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Results Found (35), Result Page (1 of 7)
Search Aspect (Servia Hill )
Location - Leeds & District

[1]
"Butch & Mates" in front of properties in Servia Hill (Woodhouse) (1 comment)
Black & White image1970. Image, entitled "Butch and Mates", shows a group of children of varying ages pictured as they play out on an area of cleared land in front of rows of terraced houses located in Servia Hill. They have lit a small "camp fire" which is blazing away behind them.
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[2]
Grosvenor Hill, steps (Woodhouse) (1 comment)
Black & White image1970. View shows a flight of steps leading down from Grosvenor Hill (formerly Camp Road) to Servia Hill (formerly New Camp Road). At the bottom of the stps are the junctions with Servia Avenue and Claro Avenue. To the right of the picture is the side of no.47 Servia Hill. On the left, no.40 Grosvenor Hill is occupied by the Royal Fisheries.
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[3]
Junction of Servia Hill and Claro Road (Woodhouse)
Black & White image17th August 1967, To the left, the tower block of flats is Holborn Towers, Shay Street. The building at the corner is 22 Servia Hill, Sylva Products Ltd, bias binding manufacturers. This had previously been used as a billiard hall. Claro Road is on the right.
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[4]
Leicester Place, George Bray & Co. Ltd. (Woodhouse) (2 comments)
Black & White imageUndated. Image shows the factory of George Bray & Co. Ltd. located in Leicester Place between Grosvenor Place and Devon Road taken from Servia Hill. George Bray & Co. Ltd. was founded in 1863 and became the largest employer in the Woodhouse District manufacturing gas burners and electrical appliances. George Bray patented a gas burner with a porcelain tip which was more efficient than existing burners and could be produced at a lower cost. He was later to develop and produce the draught-proof street lamp. This realised such an increase in orders that he had to open a second factory in Jowett Lane off Carlton Hill. Here a variety of lamps were made. The German invention of the incandescent lamp, c1887, increased the order book even further and by 1894, it became necessary to expand once again. A third factory was opened in Leicester Place which became the main Bray factory for the next 8 years. The female workers were said to have been tagged with the name 'Bray's Angels'. In the 1980s the Leicester Place premises were closed down and the business transferred to the old Coop shoe factory in Education Road, off Meanwood Road. In the Autumn of 1988 the old Bray's factory was demolished. Apartments to accommodate university students have since been built.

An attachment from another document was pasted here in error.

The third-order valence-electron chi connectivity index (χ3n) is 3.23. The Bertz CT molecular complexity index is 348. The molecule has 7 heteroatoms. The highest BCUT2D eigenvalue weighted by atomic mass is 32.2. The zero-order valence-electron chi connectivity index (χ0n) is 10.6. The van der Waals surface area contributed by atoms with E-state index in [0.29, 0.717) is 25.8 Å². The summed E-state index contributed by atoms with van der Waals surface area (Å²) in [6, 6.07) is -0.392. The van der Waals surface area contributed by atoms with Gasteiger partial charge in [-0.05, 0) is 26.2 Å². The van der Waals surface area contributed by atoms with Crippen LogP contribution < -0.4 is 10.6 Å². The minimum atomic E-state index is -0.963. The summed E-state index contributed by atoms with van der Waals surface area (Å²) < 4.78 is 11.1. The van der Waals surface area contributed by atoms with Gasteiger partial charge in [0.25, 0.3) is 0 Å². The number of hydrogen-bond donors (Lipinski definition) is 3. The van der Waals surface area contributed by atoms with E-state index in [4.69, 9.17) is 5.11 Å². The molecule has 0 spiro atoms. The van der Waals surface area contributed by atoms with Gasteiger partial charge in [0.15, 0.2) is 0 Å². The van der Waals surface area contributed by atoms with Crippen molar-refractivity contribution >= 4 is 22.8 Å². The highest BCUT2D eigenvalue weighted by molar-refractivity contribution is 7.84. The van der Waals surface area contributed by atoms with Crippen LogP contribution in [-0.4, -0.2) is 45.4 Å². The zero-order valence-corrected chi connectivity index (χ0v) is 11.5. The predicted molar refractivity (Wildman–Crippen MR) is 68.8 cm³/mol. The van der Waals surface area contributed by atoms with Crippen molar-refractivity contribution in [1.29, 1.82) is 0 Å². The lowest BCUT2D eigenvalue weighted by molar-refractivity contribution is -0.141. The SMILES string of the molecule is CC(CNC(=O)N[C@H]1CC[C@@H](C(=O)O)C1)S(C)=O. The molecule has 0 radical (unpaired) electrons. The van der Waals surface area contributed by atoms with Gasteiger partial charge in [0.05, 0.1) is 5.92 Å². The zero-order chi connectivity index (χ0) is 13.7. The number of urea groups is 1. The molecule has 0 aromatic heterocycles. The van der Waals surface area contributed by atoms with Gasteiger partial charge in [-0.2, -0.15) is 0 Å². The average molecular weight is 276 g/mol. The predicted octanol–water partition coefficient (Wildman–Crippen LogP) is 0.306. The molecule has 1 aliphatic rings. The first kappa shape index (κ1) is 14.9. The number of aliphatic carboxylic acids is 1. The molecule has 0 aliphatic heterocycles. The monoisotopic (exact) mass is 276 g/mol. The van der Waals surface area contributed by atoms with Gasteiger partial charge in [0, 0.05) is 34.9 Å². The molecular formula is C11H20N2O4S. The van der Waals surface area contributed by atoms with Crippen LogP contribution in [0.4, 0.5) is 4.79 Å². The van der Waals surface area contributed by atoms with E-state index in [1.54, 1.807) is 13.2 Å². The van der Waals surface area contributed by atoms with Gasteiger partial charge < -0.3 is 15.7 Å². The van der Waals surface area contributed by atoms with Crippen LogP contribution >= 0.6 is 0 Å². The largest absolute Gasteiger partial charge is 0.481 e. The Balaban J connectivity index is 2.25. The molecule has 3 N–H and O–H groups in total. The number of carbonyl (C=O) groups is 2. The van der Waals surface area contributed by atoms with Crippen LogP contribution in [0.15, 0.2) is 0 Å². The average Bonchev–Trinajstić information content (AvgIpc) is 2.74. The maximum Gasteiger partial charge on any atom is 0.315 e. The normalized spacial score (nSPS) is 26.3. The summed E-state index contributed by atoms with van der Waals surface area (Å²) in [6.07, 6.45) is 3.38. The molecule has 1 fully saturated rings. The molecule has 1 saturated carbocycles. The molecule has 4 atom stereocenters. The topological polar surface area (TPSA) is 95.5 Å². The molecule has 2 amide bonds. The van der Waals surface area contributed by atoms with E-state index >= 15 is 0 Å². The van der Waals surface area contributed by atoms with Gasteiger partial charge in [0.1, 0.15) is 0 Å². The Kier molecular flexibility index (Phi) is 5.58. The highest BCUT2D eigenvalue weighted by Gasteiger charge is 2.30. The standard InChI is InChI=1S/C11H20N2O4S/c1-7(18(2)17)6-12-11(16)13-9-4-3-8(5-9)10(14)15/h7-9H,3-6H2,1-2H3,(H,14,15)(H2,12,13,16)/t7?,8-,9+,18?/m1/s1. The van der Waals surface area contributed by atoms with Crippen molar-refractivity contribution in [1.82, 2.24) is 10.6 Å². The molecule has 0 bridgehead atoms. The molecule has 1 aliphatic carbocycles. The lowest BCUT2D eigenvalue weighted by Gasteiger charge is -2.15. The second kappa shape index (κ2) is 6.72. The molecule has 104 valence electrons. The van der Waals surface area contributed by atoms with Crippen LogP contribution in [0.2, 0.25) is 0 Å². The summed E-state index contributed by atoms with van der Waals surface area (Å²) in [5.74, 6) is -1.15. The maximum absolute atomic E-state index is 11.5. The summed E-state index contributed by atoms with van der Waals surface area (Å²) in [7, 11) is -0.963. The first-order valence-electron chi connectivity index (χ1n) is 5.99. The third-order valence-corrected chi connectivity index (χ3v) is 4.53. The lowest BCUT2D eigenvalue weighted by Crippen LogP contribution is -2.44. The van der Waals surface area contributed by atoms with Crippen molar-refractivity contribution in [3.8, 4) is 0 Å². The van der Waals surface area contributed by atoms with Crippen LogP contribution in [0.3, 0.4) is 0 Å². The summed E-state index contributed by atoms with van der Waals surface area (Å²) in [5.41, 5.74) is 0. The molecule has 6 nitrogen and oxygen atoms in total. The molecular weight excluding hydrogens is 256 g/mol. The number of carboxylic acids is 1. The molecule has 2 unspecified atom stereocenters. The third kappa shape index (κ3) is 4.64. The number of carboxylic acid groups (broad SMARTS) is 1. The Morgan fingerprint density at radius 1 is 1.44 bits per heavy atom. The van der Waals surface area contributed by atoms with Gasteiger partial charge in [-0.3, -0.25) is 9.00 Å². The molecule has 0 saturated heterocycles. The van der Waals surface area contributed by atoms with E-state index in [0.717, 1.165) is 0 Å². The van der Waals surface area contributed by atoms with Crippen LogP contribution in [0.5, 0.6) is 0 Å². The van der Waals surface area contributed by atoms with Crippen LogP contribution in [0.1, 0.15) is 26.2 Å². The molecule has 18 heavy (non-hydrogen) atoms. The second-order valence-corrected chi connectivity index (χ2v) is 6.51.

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[5]
Servia Avenue no 33, Servia Hill no 20 (Woodhouse)
Black & White image17th August 1967, This is Servia Hill, the house in the centre is number 20. It has a similar stone head over the doorway to that of number 33 Servia Avenue, which can be seen on the left, Servia Mount is on the right.
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